Romanian, detained in brutal murder of Bulgarian journalist

Brenda Watkins
October 10, 2018

He said Marinova was linked to bivol.bg's investigations because its reporters had appeared on her show.

The individual being held over the killing of Ms Marinova is a "Romanian citizen with a passport from Moldova", according to unconfirmed reports from Bulgaria's interior ministry broadcast on national radio.

Local people observed a vigil overnight on Monday, where flowers and lit candles were laid in front of her image.

It remains unclear whether Marinova was killed as a result of her work.

He quoted Mr Juncker as saying previously that "too many" journalists are being intimidated, attacked or murdered and that "there is no democracy without a free press".

Biro told the AP that he had never met Marinova - he said one of her colleagues had interviewed him and Stoyanov about their work.

Marinova is the third journalist to be murdered in Europe in the past 12 months after Jan Kuciak in Slovakia in February and Daphne Caruana Galizia in Malta in October 2017.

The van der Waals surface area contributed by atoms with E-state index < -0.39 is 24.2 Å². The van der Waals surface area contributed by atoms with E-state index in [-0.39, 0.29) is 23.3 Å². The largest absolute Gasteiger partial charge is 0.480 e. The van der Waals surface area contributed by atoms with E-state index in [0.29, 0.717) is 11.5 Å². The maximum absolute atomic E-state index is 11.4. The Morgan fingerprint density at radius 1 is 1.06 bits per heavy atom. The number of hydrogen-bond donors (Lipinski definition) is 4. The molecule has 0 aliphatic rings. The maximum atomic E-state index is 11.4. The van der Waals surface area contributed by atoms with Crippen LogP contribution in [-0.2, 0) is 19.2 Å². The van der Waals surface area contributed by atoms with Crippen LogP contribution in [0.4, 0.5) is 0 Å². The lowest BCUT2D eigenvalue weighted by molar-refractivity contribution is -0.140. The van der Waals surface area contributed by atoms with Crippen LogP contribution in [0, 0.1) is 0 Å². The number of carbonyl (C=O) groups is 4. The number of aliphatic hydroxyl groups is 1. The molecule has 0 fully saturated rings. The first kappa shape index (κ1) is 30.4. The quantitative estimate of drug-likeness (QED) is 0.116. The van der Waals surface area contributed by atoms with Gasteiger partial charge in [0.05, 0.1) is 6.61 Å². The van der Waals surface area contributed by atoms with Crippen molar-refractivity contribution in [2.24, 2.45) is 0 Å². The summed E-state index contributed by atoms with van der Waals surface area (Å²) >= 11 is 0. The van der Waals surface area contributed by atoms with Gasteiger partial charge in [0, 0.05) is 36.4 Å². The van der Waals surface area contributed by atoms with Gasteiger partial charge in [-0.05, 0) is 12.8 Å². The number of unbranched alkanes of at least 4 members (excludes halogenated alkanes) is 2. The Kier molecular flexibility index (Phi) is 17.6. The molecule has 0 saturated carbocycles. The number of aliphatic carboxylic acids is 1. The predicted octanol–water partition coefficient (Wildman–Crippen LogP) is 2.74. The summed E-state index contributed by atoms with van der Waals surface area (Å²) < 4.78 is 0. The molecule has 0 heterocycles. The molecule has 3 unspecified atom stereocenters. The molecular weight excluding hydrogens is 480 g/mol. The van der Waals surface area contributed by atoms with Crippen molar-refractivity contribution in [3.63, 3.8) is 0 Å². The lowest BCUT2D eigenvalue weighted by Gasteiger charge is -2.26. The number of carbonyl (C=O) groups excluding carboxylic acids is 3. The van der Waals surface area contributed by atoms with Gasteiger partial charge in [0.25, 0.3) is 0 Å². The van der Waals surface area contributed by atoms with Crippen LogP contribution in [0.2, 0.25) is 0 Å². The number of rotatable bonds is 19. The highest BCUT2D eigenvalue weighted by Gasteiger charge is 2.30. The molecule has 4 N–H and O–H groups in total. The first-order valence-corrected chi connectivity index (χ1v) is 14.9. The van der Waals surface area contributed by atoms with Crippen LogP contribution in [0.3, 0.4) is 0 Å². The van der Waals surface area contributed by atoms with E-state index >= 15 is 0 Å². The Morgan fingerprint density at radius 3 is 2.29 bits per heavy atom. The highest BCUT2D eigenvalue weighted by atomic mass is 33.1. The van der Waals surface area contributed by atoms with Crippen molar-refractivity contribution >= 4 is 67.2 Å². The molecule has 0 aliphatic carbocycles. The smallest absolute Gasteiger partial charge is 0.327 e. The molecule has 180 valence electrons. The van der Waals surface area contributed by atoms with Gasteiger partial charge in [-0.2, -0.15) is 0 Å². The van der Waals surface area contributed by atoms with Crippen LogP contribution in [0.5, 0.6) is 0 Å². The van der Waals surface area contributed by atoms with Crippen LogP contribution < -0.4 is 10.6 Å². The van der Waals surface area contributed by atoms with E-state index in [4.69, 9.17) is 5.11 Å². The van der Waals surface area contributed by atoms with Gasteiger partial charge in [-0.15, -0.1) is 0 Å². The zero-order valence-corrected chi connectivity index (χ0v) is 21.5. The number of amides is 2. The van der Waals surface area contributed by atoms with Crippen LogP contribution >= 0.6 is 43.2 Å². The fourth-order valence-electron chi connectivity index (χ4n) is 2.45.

Ms Marinova's body was discovered in a park in the northern city of Ruse near the River Danube on Saturday.

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The attack has shocked the country and drawn global condemnation amid speculation the murder could be linked to Marinova's work as a journalist. "Again a courageous journalist falls in the fight for truth and against corruption", the EU Commission's vice president Frans Timmermans tweeted late Sunday.

Ms Marinova had presented a recently relaunched current affairs programme called Detector for the TVN television channel in Ruse.

Bulgaria is regarded as a laggard in the European Union in matters of press freedom, ranking 111th out of a total 180 in this area, according to Reporters Without Borders (RSF).

Her final show on September 30 was a program about Attila Biro, an investigative journalist with the Rise Project Romania, and Dimitar Stoyanov from the Bulgarian investigative site Bivol.bg.

The United Nations Educational, Scientific and Cultural Organisation (UNESCO) has condemned the "brutal" killing of investigative reporter Victoria Marinova, declaring it as outrageous.

Bulgarian police, however, said they are considering all possible scenarios and examining possible links to both her personal and professional life.

Azoulay said: "Attacks on journalists erode the fundamental human right to freedom of expression and its corollaries, press freedom and free access to information".

Mr Yordanov said his journalists were getting threats to their safety for this reporting.

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